Monday June 8 2020
Wonder what the above could possibly have in common? In three words: David Myerscough-Jones. Discover more about the work this artist did when he envisioned Britten’s Borough and ghosts for television
Following studies in his native Lancashire this talented artist embarked on a career in designing for theatre first in Scotland and later in London. In 1965 he joined the BBC where his imagination flourished in a diversity of projects. He recreated the London Underground, the environment for dormant yetis in The Web of Fear, a 1968 Dr Who adventure. He achieved this so effectively that it led some figures in London Transport to wonder whether the Corporation had flouted their refusal to film in unused Tube lines. Who fans will be interested to know that Myerscough-Jones worked twice more with the Doctor: once in The Ambassadors of Death (1970), and in The Day of the Daleks (1972). Among his other achievements were designs for the BBC Shakespeare series: All’s Well that Ends Well and A Midsummer Night’s Dream (both 1981). As much at home with designing for opera, he won a Royal Television Society Award for a production of Wagner’s The Flying Dutchman (1976).
In 1969 the BBC agreed to film Britten’s opera Peter Grimes in the Snape Maltings Concert Hall, with Pears in the title role and Britten conducting. Myerscough-Jones was commissioned to design sets for the project. Having worked with spacious television sound stages in mind, he was now faced with the challenge of thinking again in terms of theatre. In addition to sets, the Maltings would also have to accommodate cast and chorus, production crew, sound and camera engineers. The Hall also had fit in members of the London Symphony Orchestra—and its conductor.
Myerscough-Jones believed that movable plastic clad flats could recreate both interior and exterior of two key scenes: the Moot Hall and the Boar Inn. Abstract images projected onto a gauze background represented the sea and sky (a pivotal consideration for inside filming). This material covered the Maltings’ brick walls and allowed the sound to reverberate freely.
The designs for Grimes reveal the scope of Mysercough-Jones’s imagination, and they express the drama and tension inherent in the music. A good example is his sketch for the mob scene from Act III. A rotational ramp was used during the Borough’s hunt for Grimes. The artist used ‘mixed media’, a combination of colour pencil, ink, wash, bodycolour, paint, chalk and crayon. These were applied to thick, black paper to capture the mood of the crowd and the chaos within the title character’s mind as he hears their shouts from a distance. Light blazing from The Boar and the spiralling, haunting moon symbolises the mob’s anger.
In September 1970 Myerscough-Jones was given the task of designing again for the Maltings. He was asked to create a backdrop for a BBC television recording of Britten and Pears’ recital of Schubert’s Winterrese. Only Pears would be featured on screen—television producer John Culshaw believed it would heighten the idea of loneliness and suffering the cycle’s story conveys. Pears is dressed in period costume, and in voiceover he summarises in English the content of each of Wilhelm Müller’s poems about unrequited love before launching into song. The backdrops Myerscough-Jones prepared reflected in abstract the bitterness of the singer’s winter journey. The imagery for Im Dorfe, (‘In the Village’) for instance, indicates the framed roofs of snow-covered cottages where the inhabitants sleep oblivious to the lover’s suffering.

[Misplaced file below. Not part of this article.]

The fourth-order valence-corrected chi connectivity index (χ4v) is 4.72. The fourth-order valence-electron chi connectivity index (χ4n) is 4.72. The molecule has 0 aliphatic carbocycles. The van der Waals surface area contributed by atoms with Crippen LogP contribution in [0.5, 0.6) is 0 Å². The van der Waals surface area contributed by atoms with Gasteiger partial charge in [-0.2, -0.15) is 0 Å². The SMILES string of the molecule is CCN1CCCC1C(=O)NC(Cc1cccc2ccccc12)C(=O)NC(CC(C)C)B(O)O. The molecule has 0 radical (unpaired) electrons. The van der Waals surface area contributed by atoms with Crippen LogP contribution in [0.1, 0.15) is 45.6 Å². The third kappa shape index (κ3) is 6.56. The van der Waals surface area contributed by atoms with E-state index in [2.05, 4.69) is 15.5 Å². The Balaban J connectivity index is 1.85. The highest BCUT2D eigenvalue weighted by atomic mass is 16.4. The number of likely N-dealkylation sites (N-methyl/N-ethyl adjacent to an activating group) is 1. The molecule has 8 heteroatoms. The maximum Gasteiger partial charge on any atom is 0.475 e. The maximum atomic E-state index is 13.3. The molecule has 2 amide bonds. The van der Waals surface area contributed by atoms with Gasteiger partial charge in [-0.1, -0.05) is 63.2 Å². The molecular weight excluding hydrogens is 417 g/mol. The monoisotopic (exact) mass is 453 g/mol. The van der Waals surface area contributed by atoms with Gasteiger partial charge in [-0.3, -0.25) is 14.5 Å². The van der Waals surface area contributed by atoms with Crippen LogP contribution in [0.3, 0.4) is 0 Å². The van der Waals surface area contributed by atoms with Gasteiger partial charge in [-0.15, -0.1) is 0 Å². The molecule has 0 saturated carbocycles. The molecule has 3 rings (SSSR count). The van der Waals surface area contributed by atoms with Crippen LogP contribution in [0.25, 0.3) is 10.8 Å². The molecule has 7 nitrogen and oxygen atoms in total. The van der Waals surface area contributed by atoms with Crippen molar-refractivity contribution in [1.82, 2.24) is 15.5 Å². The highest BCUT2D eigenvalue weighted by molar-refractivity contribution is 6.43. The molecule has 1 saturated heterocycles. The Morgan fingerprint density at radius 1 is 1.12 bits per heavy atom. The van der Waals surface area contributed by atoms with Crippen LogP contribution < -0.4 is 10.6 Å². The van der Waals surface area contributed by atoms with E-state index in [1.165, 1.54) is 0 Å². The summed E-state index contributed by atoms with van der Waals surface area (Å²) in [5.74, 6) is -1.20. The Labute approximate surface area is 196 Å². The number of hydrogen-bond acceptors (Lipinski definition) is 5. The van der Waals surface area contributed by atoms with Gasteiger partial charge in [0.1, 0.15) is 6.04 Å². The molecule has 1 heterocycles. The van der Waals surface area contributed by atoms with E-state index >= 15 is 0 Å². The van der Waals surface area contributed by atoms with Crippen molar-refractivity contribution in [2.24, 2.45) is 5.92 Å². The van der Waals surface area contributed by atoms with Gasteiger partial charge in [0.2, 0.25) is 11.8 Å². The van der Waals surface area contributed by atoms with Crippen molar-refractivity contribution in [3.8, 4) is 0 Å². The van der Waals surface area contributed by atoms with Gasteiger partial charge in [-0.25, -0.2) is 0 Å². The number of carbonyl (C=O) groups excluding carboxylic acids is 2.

Myerscough-Jones was asked to help tell a very different tale in November 1970, when cameras again filled the Maltings to film Britten’s BBC television opera Owen Wingrave. With this adaptation of a Henry James ghost story Myerscough-Jones returns to invoking a hint of the eeriness he achieved with the Tube-dwelling yetis of Dr Who.
Like the London Underground, the eerie setting of a gothic country house grows ever more fearsome under the yoke of a family curse. Myerscough-Jones modelled the Wingrave’s family seat of Paramore on some aspects of Broughton Castle and Audley End. Paramore is a Jacabean house and creating a forbidding atmosphere was a key ingredient to conveying the presence of ghosts.
Not only do the designs for the opera instil a notion of the sinister, but also a sense of antagonism. The title character has withdrawn from the idea of career as a soldier, something that appals his proudly militaristic family and they resent him for it. Paramore, therefore, had to suggest hostility—as well as the supernatural. The rigour of set construction made the Maltings’ interior look “like Clapham Junction,” according to director Brian Large. That notwithstanding, the effect was worthwhile. In James’ short story the spirits have a covert presence, but in Britten and Myfanwy Piper’s adaptation they appear in a pivotal scene where Owen challenges them—and thus his family—confronting and opposing their violent past. Mixed media again is used to great effect showing the literal contrast between a dark past and enlightened future. But enlightenment comes at a cost.
Mr Myserscough-Jones and his wife Pelo generously donated thirty-two designs for the historic BBC productions of Grimes, Winterreise, and Wingrave to the Britten Pears Archive in 2002. Several of these imaginative depictions of Britten and Schubert’s work are sometimes on display in our exhibitions, and are available to anyone who is interested in the career of this extraordinary artist.
See how Myerscough-Jones’ designs and other items from the collection inspired student visitors from special schools to The Red House in Christopher Hilton’s APAC blog post.